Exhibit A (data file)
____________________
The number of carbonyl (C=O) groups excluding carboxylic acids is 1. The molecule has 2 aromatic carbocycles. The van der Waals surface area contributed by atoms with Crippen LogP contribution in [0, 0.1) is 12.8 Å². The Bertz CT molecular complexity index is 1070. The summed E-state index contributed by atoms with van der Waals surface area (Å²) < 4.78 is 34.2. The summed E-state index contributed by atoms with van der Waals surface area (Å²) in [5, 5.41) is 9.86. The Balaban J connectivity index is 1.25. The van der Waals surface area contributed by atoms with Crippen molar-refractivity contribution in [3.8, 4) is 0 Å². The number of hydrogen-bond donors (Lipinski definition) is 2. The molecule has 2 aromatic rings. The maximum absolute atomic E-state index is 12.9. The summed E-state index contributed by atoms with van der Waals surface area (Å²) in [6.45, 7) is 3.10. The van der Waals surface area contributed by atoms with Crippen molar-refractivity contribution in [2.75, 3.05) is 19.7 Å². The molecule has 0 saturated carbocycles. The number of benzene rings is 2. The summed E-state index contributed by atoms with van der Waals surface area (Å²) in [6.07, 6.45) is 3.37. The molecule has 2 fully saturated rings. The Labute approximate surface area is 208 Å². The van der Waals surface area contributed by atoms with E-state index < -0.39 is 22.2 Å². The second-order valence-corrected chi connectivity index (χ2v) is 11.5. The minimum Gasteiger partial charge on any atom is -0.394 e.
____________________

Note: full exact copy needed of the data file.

The number of carbonyl (C=O) groups excluding carboxylic acids is 1. The molecule has 2 aromatic carbocycles. The van der Waals surface area contributed by atoms with Crippen LogP contribution in [0, 0.1) is 12.8 Å². The Bertz CT molecular complexity index is 1070. The summed E-state index contributed by atoms with van der Waals surface area (Å²) < 4.78 is 34.2. The summed E-state index contributed by atoms with van der Waals surface area (Å²) in [5, 5.41) is 9.86. The Balaban J connectivity index is 1.25. The van der Waals surface area contributed by atoms with Crippen molar-refractivity contribution in [3.8, 4) is 0 Å². The number of hydrogen-bond donors (Lipinski definition) is 2. The molecule has 2 aromatic rings. The maximum absolute atomic E-state index is 12.9. The summed E-state index contributed by atoms with van der Waals surface area (Å²) in [6.45, 7) is 3.10. The van der Waals surface area contributed by atoms with Crippen molar-refractivity contribution in [2.75, 3.05) is 19.7 Å². The molecule has 0 saturated carbocycles. The number of benzene rings is 2. The summed E-state index contributed by atoms with van der Waals surface area (Å²) in [6.07, 6.45) is 3.37. The molecule has 2 fully saturated rings. The Labute approximate surface area is 208 Å². The van der Waals surface area contributed by atoms with E-state index < -0.39 is 22.2 Å². The second-order valence-corrected chi connectivity index (χ2v) is 11.5. The minimum Gasteiger partial charge on any atom is -0.394 e.